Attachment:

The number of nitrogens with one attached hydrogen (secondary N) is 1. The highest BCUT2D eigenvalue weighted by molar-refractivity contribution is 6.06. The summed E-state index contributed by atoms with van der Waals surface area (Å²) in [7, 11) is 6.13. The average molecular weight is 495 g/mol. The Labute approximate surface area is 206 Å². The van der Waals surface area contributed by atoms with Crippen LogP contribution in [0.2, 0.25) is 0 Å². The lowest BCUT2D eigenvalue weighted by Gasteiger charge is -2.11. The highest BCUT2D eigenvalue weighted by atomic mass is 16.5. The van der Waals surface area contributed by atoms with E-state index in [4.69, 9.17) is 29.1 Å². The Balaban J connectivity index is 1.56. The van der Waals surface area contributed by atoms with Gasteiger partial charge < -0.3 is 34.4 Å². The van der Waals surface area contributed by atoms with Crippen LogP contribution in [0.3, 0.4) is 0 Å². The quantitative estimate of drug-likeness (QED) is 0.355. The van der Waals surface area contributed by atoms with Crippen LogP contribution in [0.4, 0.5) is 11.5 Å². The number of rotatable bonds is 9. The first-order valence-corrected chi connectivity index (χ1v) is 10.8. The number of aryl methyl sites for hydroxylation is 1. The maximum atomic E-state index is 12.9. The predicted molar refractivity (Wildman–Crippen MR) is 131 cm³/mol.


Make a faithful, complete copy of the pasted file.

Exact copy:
The number of nitrogens with one attached hydrogen (secondary N) is 1. The highest BCUT2D eigenvalue weighted by molar-refractivity contribution is 6.06. The summed E-state index contributed by atoms with van der Waals surface area (Å²) in [7, 11) is 6.13. The average molecular weight is 495 g/mol. The Labute approximate surface area is 206 Å². The van der Waals surface area contributed by atoms with Crippen LogP contribution in [0.2, 0.25) is 0 Å². The lowest BCUT2D eigenvalue weighted by Gasteiger charge is -2.11. The highest BCUT2D eigenvalue weighted by atomic mass is 16.5. The van der Waals surface area contributed by atoms with E-state index in [4.69, 9.17) is 29.1 Å². The Balaban J connectivity index is 1.56. The van der Waals surface area contributed by atoms with Gasteiger partial charge < -0.3 is 34.4 Å². The van der Waals surface area contributed by atoms with Crippen LogP contribution in [0.3, 0.4) is 0 Å². The quantitative estimate of drug-likeness (QED) is 0.355. The van der Waals surface area contributed by atoms with Crippen LogP contribution in [0.4, 0.5) is 11.5 Å². The number of rotatable bonds is 9. The first-order valence-corrected chi connectivity index (χ1v) is 10.8. The number of aryl methyl sites for hydroxylation is 1. The maximum atomic E-state index is 12.9. The predicted molar refractivity (Wildman–Crippen MR) is 131 cm³/mol.